While depression does not impact functional recovery much following discharge, both dementia and delirium could affect a geriatric patient’s functional status.
face a lot of challenges after they are discharged from the hospital that can be exacerbated by conditions like depression, dementia, and delirium.
Ching-Fu Weng, MD, Hsinchu Cathay General Hospital, recently led a team on a prospective cohort study examining the effects of depression, dementia, and delirium on the daily activities of geriatric patients discharged from tertiary medical center in Taiwan.
The 149-patient study was conducted between 2012-2013 with patients admitted to the geriatric ward. The investigators used the Geriatric Depression Scale Short Form, Mini-Mental State, and Confusion Assessment Method to identify patients with depression, dementia, and delirium on admission.
They also evaluated the patients’ functional status on admission, at discharge, as well as 30-days, 90-days, and 180-days after discharge using the Barthel Index (BI) and used the Generalized Estimating Equation (GEE) to calculate the association between depression, dementia, and delirium and BI.
Some of the daily activities assessed included eating, transferring from bed to wheelchair, toileting, bathing, dressing, ambulation, and urination and defecation control.
The study population included 27 (18.1%) patients with depression, 37 (24.8%) patients with dementia, and 85 (57.0%) patients with delirium. The mean age of the study was 87.6, with 80.5% of the participants older than 81 years old.
Also, 54.7% of the patients in the study experienced a fall within the past year, 11.5% had hearing impairments, and 29.1% had visual impairments.
On average, each participant took 8.5 prescription drugs per day and stayed in the hospital for 13.8 days.
Ultimately, the investigators found that whether depression exists did not substantially impact functional recovery after discharge, but either dementia or delirium could impede geriatric patient’s functional status.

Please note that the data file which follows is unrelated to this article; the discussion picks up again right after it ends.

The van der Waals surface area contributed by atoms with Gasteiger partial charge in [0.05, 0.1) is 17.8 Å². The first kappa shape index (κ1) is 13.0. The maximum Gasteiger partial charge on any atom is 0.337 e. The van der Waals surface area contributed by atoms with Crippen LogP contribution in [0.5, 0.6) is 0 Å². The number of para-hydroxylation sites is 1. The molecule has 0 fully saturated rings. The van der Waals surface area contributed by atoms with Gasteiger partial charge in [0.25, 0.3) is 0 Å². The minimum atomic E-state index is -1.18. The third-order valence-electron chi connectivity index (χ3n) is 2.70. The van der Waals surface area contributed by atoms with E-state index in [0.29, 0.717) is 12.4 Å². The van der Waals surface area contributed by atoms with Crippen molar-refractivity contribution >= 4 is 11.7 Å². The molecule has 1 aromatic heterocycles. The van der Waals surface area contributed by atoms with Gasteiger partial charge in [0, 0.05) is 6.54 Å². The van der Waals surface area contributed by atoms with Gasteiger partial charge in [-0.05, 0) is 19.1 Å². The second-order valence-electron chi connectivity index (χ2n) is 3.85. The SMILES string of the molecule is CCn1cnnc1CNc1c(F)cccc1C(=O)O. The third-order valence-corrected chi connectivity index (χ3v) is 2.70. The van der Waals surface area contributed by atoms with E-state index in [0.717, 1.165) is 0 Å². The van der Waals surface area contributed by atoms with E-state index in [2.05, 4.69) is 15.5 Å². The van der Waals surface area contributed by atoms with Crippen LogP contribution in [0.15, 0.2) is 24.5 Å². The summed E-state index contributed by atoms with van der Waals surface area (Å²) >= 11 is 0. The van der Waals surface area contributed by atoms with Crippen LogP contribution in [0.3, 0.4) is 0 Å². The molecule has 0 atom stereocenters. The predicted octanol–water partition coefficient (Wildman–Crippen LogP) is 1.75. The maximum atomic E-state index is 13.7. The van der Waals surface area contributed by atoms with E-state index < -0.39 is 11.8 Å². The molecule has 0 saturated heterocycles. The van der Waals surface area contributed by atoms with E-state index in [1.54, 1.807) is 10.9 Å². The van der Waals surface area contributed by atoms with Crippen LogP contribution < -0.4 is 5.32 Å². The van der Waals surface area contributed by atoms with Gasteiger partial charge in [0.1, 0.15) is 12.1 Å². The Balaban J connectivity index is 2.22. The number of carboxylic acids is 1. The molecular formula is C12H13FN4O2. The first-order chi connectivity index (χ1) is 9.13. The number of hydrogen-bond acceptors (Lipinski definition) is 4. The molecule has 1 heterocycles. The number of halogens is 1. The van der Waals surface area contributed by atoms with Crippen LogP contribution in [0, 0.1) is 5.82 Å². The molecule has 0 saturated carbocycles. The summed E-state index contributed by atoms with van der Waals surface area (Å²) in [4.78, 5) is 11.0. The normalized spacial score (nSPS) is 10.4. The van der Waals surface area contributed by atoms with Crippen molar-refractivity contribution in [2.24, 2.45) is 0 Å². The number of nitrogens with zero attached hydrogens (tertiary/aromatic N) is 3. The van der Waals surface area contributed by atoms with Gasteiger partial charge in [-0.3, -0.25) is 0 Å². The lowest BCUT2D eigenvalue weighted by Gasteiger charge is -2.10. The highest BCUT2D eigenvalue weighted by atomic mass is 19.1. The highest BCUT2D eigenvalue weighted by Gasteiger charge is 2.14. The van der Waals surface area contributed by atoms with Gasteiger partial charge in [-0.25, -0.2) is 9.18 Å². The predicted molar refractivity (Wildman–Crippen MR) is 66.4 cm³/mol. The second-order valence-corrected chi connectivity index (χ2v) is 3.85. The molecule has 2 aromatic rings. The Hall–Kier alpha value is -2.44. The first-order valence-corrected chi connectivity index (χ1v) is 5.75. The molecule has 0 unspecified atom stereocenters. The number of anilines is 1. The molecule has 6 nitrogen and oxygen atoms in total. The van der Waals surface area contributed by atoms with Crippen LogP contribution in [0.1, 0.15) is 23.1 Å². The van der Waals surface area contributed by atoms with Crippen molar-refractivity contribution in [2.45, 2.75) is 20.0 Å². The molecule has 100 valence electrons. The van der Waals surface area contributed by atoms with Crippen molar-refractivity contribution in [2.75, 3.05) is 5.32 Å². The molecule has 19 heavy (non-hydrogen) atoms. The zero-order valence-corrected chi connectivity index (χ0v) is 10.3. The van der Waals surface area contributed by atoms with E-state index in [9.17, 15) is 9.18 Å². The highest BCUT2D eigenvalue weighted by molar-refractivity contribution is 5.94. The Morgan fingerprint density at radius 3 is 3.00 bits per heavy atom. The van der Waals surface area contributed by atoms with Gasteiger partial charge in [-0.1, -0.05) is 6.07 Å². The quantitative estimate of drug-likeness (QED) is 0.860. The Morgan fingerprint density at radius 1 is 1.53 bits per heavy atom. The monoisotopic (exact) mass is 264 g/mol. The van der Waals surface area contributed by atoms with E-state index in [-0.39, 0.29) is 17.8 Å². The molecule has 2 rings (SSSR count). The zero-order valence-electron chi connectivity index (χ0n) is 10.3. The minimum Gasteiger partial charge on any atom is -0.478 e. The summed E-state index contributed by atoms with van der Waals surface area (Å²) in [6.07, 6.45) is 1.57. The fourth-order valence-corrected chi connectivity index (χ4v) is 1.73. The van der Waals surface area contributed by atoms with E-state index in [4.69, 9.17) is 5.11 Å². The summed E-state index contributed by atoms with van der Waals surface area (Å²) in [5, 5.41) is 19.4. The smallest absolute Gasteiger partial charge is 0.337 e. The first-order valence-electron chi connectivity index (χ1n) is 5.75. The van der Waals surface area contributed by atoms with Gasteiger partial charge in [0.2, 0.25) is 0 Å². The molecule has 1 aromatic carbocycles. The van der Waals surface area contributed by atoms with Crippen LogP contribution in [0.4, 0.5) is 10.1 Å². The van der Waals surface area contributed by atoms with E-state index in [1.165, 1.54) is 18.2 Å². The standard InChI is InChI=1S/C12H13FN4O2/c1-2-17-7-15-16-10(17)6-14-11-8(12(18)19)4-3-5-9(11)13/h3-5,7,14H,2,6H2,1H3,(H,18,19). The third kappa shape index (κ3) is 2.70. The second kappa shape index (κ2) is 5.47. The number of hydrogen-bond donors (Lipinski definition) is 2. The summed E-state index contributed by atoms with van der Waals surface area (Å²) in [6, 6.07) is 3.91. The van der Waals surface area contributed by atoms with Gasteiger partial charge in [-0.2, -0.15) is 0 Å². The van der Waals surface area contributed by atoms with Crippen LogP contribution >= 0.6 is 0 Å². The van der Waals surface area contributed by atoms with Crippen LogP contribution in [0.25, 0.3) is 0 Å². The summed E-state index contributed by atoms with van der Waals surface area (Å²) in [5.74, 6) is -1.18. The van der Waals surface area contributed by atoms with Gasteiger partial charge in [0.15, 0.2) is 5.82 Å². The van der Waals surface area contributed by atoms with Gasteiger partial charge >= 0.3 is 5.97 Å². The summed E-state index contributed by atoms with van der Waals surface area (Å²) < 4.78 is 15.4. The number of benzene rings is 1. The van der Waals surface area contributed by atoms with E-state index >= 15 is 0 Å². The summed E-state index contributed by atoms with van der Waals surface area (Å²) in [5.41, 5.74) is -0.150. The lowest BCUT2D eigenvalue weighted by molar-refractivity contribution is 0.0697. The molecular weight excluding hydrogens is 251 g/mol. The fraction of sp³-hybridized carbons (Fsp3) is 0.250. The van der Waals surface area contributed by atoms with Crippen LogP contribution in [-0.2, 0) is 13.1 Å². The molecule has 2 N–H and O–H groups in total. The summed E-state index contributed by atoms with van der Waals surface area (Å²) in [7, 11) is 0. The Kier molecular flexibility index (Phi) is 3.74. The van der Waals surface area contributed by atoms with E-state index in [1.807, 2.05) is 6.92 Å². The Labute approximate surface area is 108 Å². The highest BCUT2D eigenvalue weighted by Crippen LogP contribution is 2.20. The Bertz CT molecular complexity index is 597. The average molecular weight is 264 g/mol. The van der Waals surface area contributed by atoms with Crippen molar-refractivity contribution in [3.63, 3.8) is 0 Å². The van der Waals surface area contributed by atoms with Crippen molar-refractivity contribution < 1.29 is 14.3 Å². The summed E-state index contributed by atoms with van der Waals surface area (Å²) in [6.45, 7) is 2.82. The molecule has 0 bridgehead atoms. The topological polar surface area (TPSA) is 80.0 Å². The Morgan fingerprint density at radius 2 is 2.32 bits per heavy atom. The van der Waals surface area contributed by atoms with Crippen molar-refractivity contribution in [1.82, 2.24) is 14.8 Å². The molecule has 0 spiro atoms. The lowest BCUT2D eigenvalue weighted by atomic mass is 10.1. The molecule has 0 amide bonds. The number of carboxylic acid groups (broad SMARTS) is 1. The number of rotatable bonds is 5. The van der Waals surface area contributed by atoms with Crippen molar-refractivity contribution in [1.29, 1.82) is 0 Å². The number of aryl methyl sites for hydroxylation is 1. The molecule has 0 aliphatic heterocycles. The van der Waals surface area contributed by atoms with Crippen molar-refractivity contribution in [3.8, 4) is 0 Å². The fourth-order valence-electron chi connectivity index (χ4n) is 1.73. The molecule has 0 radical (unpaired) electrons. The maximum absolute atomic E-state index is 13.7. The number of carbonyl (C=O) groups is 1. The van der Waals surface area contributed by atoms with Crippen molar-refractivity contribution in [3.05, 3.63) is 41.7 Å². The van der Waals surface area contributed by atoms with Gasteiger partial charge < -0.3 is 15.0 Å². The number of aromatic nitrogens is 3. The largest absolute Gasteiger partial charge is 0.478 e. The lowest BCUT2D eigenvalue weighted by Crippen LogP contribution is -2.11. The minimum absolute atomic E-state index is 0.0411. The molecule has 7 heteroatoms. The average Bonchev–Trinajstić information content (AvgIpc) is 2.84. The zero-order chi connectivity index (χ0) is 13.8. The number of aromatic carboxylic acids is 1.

However, the recovery of functional improvement in delirium or dementia was generally irreversible when compared to depression and once delirium or dementia is diagnosed, poorer functional restore was expected.
“In general, patients with delirium or dementia had worse functional status compared with those without, even though (there was) slight improvement after discharge,” the authors wrote.
On the other hand, functional status remained similar to 6 months after discharge, regardless of depressive status.
The investigators suggest intensive work and strategies for modifying delirium or dementia as early as possible.
“Old, hospitalized patients with depression can recover well after adequate intervention,” the authors wrote. “We emphasize that early detection of dementia and delirium is imperative in subsequent functional outcome, even if at or before admission.”
Recent studies suggest between 34-50% of geriatric patients experience functional decline during hospitalization, commonly due to reasons irrelevant to the patients’ admission diagnoses, but related to the underlying primary illness or iatrogenic complications during hospitalization.
Geriatric syndromes are known to be linked with poor outcomes like readmission, increased length of stay, functional decline, hospitalization, and mortality.
Understanding geriatric patients who are at risk of functional decline during hospitalization is needed before preventative strategies can be properly developed.
The study, “Effects of depression, dementia and delirium on activities of daily living in elderly patients after discharge,” was published online in BMC Geriatrics.